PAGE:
So, the question at hand...did I enjoy this book.  If put simply, "yes" but it sounds so trivial for this particular work that I (as usual) feel the need to further explain.  It was like seeing that proverbial "man in the mirror"...or in this case, "girl in the PC screen".  I admit it.  I am a habitual multi-tasker and anyone who knows me will confirm that fact without a doubt.  It's the way of the world, or at the very least my world.  In order to get everything done that needs doing AND enjoy oneself along the way, it's almost necessary to combine tasks to make things more efficient.  For example, more often than not while typing up a blog post, I'll also me listening to music, or have the TV on in the background.  When working through a report that requires absolute focus, out come the ear buds and up goes the self-imposed digital bubble. 

According to my calculations and the information in the text, I fall somewhere generation wise between the Digital Immigrants and the Digital Natives...that is to say a combination of someone who was "brought to" the world of connectivity and all its glory as well as "brought up" on it.  I remember back in the day (okay...that makes me sound oh-so-old but you may know what I mean -- or even identify with it -- in a second here)...computers were not in the classroom, especially if you went to private school.  In fact, the first year I encountered them in school would have been third grade.  Yep...nowadays kids practically leave the birth canal with a netbook in one hand and a cell phone in the other.  Speaking of cell phones...their appearance in (my) life...even later.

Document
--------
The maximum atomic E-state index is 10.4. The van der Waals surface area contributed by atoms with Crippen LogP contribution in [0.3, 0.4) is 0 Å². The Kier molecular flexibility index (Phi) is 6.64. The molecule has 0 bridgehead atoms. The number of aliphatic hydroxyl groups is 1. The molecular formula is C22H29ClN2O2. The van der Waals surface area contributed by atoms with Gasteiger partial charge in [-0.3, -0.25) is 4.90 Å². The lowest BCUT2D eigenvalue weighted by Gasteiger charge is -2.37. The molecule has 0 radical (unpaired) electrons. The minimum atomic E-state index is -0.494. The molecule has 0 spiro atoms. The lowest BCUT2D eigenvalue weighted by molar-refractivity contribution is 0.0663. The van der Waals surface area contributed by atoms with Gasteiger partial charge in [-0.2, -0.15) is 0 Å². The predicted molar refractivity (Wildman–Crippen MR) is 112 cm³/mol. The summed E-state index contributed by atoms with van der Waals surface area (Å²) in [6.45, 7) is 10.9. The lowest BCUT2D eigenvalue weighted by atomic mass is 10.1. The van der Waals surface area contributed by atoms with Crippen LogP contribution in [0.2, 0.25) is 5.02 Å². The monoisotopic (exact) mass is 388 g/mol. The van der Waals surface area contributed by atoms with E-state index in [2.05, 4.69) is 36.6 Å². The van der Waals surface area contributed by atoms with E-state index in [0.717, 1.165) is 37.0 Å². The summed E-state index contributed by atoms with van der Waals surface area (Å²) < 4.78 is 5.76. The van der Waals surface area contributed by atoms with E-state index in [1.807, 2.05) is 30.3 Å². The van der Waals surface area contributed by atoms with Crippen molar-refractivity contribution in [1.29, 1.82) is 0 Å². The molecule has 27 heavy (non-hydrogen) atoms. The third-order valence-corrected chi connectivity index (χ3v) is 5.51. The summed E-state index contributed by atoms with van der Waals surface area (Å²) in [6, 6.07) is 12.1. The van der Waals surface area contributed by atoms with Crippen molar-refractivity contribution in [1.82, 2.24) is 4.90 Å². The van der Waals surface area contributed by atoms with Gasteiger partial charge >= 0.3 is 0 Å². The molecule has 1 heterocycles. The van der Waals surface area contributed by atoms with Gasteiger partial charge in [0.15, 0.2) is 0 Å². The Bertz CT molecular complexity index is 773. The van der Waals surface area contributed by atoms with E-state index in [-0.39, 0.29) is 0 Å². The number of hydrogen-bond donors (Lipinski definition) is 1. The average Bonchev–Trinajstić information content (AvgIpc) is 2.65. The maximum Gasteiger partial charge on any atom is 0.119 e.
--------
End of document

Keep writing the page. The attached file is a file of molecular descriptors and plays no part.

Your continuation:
My family's first experience with the mobile wonders was the purchase of the good old (and still around, but more advanced) TracFone.  Their only function was that of a phone.  Really!  No texting, no pictures, no music....just a phone.  Ours was purchased for emergency use only (as in actual emergency...not I left my sweater or what's for dinner...more the I need a ride or I've lost a limb type...), when I was in sixth or seventh grade.  Owned my first cell phone when I entered the work force several odd years later....and I've never looked back.  It's hard to imagine not having it with me on any given day, just for the sheer convenience if not anything else....but there have been days when I've forgotten it at home and did just fine without it.  Surprise, surprise.